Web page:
Published Apr 22, 2003
I am new to traveling outside my state and recently discovered how big some differences are across the country. My question is this, Is it a practice to use filter needles when drawing up medication out of a glass ampule where you are?
That had always been my practice until recently a hospital I am traveling to siad they don't even have filter needles or know what they are. I was just curious to see what is the standard across the country.
I always use filter needles when drawing from a glass ampule (ex: digoxin)...to avoid injecting small shards of glass.
that was what I thought too, but what do I do if the filter needles are not available to me? Am I putting my patients at risk?
I have lived and worked in Chicago my whole life and am surprised to see how it varies even in my own small niche of the world. I always do this too (use filtered needles), but had a similar response at one hospital where I was working agency. They looked at me like I had 2 heads or something!
I would ask your manager about it...I would be uncomfortable not using filter needles too. Maybe ask someone in the education dept? Try and find information on the net to back you up.
Practice Resources Practice Resources Home
ASK THE EXPERTS
AUGUST 98 - VOLUME 18 - NUMBER 4
FILTER NEEDLES AND GLASS AMPULES
Q. Are special filter needles required when drawing up medication from a glass ampule? Are there hidden risks to patients, ie, sharp glass particles, if a filter needle is not used?
A. Fred L Meister, PharmD, replies:
Bacterial contamination has always been the major concern associated with the intravenous administration of medications and is a well-known cause of morbidity and mortality. Additional risk factors, however, have been identified and must also be considered.
The potential risks associated with administration of medications supplied in glass ampules is much greater than realized by most practitioners. Opening a glass ampule produces a shower of glass particles, many of which enter the ampule and contaminate the contents. Some of the particles have been shown to carry bacteria, though the significance of this has not been determined.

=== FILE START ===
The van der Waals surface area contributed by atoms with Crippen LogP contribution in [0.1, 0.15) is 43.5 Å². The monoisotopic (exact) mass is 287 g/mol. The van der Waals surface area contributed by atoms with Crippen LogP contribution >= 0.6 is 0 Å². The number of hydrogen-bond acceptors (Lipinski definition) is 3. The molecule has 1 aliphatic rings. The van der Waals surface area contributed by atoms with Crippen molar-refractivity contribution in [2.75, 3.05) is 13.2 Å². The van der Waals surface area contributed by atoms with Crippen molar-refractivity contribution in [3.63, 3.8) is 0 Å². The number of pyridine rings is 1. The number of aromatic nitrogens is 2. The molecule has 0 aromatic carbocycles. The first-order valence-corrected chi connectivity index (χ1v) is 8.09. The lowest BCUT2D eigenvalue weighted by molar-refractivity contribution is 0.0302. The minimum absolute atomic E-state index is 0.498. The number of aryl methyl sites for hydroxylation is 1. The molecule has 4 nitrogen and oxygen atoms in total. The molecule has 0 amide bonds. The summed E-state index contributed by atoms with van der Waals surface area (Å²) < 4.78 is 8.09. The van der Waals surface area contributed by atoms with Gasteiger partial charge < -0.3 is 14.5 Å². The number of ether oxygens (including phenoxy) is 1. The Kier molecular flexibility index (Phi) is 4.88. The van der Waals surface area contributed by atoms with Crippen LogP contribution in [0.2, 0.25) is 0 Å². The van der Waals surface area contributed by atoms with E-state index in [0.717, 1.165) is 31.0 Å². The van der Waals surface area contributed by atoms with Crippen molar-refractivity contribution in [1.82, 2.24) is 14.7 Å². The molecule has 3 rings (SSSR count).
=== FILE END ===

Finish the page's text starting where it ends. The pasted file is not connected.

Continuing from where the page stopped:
The number of glass particles found in opened ampules varies, but most reports indicate approximately 100 particles, ranging in size from 10 to 1,000 µm, per 10-mL ampule. The particle count increases as the size of the ampule increases (ie, a 20-mL ampule will contain more glass particles than a 10-mL ampule). When the content of a 10-mL ampule is aspirated through an 18-gauge, 1.5-inch needle, the particle count is reduced by approximately one third (ie, approximately 65 particles remain in the aspirate), and the maximum particle size is reduced to less than 400 µm.
The potential risks associated with intravenous administration of glass particles are based on animal studies, though similar risks would apply equally to humans. It has been shown that glass particles cause inflammatory reactions (eg, phlebitis) and granuloma formation in pulmonary, hepatic, splenic, renal, and intestinal tissue. This represents a significant risk of an adverse patient outcome.
The effective removal of glass particles from an opened ampule can be accomplished by aspirating through a 19-gauge, 5-µm filter needle. Using this method decreases the average total number of particles in the aspirate to approximately ±1, and the particle size to less than 200 µm. Using a 0.22-µm in-line filter offers little or no additional benefit, and is more costly and labor intensive--once the ampule content is aspirated into a syringe, the filter needle must be replaced with a standard needle prior to transferring or administering the medication.
Based on the available information, a filter needle is recommended when aspirating a medication from a glass ampule.
Good one furball.
Thank you so much furball, that is exactly the kind of info i was looking for. I am going to take it to the manager tomorrow and see what she says. She is new to the organization too so maybe something might actually get done!
NRSKarenRN, BSN, RN
If filter needles not available, at least change syringe needle before injecting into patient.
i've only been a nurse 5 years but only discovered filter needles when i immigrated to the US 2 years ago. we didn't use them in the hospitals I worked at in New Zealand or Autralia. now if i see them i use them but they aren't always available.:zzzzz
husker-nurse, LPN, LVN
I do believe that if I got caught NOT using a filtered needle with a glass ampule, they'd grab my license lickedy-split! (ever been tempted to give that nasty pt. his insulin in the cheek with a filtered needle?) JUST KIDDING!!:roll
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